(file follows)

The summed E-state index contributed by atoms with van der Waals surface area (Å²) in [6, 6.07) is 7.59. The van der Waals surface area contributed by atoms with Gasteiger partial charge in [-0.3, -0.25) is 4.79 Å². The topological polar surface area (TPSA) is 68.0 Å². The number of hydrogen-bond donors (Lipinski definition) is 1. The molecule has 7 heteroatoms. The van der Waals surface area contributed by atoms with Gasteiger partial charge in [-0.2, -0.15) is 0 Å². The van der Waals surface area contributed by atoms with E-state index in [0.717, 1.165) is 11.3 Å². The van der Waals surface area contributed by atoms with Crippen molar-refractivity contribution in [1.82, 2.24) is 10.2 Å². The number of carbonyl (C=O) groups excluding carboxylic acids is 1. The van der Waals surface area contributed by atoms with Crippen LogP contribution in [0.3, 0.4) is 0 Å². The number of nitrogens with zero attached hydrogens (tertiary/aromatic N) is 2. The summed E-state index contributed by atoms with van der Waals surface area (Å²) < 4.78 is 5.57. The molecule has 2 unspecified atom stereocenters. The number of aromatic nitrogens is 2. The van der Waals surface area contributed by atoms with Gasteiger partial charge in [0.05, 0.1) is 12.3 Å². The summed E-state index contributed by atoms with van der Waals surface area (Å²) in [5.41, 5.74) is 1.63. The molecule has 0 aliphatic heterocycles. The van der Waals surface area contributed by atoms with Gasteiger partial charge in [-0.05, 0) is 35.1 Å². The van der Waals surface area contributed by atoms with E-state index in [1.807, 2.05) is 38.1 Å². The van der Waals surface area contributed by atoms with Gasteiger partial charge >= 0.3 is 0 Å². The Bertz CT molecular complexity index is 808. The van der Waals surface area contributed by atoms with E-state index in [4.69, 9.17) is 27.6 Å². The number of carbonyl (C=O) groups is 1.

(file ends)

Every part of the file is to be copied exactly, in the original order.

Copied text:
The summed E-state index contributed by atoms with van der Waals surface area (Å²) in [6, 6.07) is 7.59. The van der Waals surface area contributed by atoms with Gasteiger partial charge in [-0.3, -0.25) is 4.79 Å². The topological polar surface area (TPSA) is 68.0 Å². The number of hydrogen-bond donors (Lipinski definition) is 1. The molecule has 7 heteroatoms. The van der Waals surface area contributed by atoms with Gasteiger partial charge in [-0.2, -0.15) is 0 Å². The van der Waals surface area contributed by atoms with E-state index in [0.717, 1.165) is 11.3 Å². The van der Waals surface area contributed by atoms with Crippen molar-refractivity contribution in [1.82, 2.24) is 10.2 Å². The number of carbonyl (C=O) groups excluding carboxylic acids is 1. The van der Waals surface area contributed by atoms with Crippen LogP contribution in [0.3, 0.4) is 0 Å². The number of nitrogens with zero attached hydrogens (tertiary/aromatic N) is 2. The summed E-state index contributed by atoms with van der Waals surface area (Å²) < 4.78 is 5.57. The molecule has 2 unspecified atom stereocenters. The number of aromatic nitrogens is 2. The van der Waals surface area contributed by atoms with Gasteiger partial charge in [0.05, 0.1) is 12.3 Å². The summed E-state index contributed by atoms with van der Waals surface area (Å²) in [5.41, 5.74) is 1.63. The molecule has 0 aliphatic heterocycles. The van der Waals surface area contributed by atoms with Gasteiger partial charge in [-0.05, 0) is 35.1 Å². The van der Waals surface area contributed by atoms with E-state index in [1.807, 2.05) is 38.1 Å². The van der Waals surface area contributed by atoms with Gasteiger partial charge >= 0.3 is 0 Å². The Bertz CT molecular complexity index is 808. The van der Waals surface area contributed by atoms with E-state index in [4.69, 9.17) is 27.6 Å². The number of carbonyl (C=O) groups is 1.